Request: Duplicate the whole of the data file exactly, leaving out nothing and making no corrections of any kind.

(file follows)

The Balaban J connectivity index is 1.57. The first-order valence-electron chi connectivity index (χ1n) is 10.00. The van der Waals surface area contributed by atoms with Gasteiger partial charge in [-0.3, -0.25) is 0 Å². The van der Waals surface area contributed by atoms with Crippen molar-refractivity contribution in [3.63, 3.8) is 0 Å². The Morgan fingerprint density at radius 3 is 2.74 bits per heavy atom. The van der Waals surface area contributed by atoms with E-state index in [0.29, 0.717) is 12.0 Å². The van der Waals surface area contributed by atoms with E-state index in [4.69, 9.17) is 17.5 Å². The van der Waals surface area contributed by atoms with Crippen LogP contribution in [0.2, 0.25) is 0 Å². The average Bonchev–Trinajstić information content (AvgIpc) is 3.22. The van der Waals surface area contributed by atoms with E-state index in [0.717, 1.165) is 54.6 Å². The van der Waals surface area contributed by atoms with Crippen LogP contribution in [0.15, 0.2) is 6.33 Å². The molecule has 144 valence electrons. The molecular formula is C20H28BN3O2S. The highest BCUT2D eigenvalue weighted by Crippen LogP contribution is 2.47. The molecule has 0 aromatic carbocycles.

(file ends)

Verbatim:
The Balaban J connectivity index is 1.57. The first-order valence-electron chi connectivity index (χ1n) is 10.00. The van der Waals surface area contributed by atoms with Gasteiger partial charge in [-0.3, -0.25) is 0 Å². The van der Waals surface area contributed by atoms with Crippen molar-refractivity contribution in [3.63, 3.8) is 0 Å². The Morgan fingerprint density at radius 3 is 2.74 bits per heavy atom. The van der Waals surface area contributed by atoms with E-state index in [0.29, 0.717) is 12.0 Å². The van der Waals surface area contributed by atoms with E-state index in [4.69, 9.17) is 17.5 Å². The van der Waals surface area contributed by atoms with Crippen LogP contribution in [0.2, 0.25) is 0 Å². The average Bonchev–Trinajstić information content (AvgIpc) is 3.22. The van der Waals surface area contributed by atoms with E-state index in [0.717, 1.165) is 54.6 Å². The van der Waals surface area contributed by atoms with Crippen LogP contribution in [0.15, 0.2) is 6.33 Å². The molecule has 144 valence electrons. The molecular formula is C20H28BN3O2S. The highest BCUT2D eigenvalue weighted by Crippen LogP contribution is 2.47. The molecule has 0 aromatic carbocycles.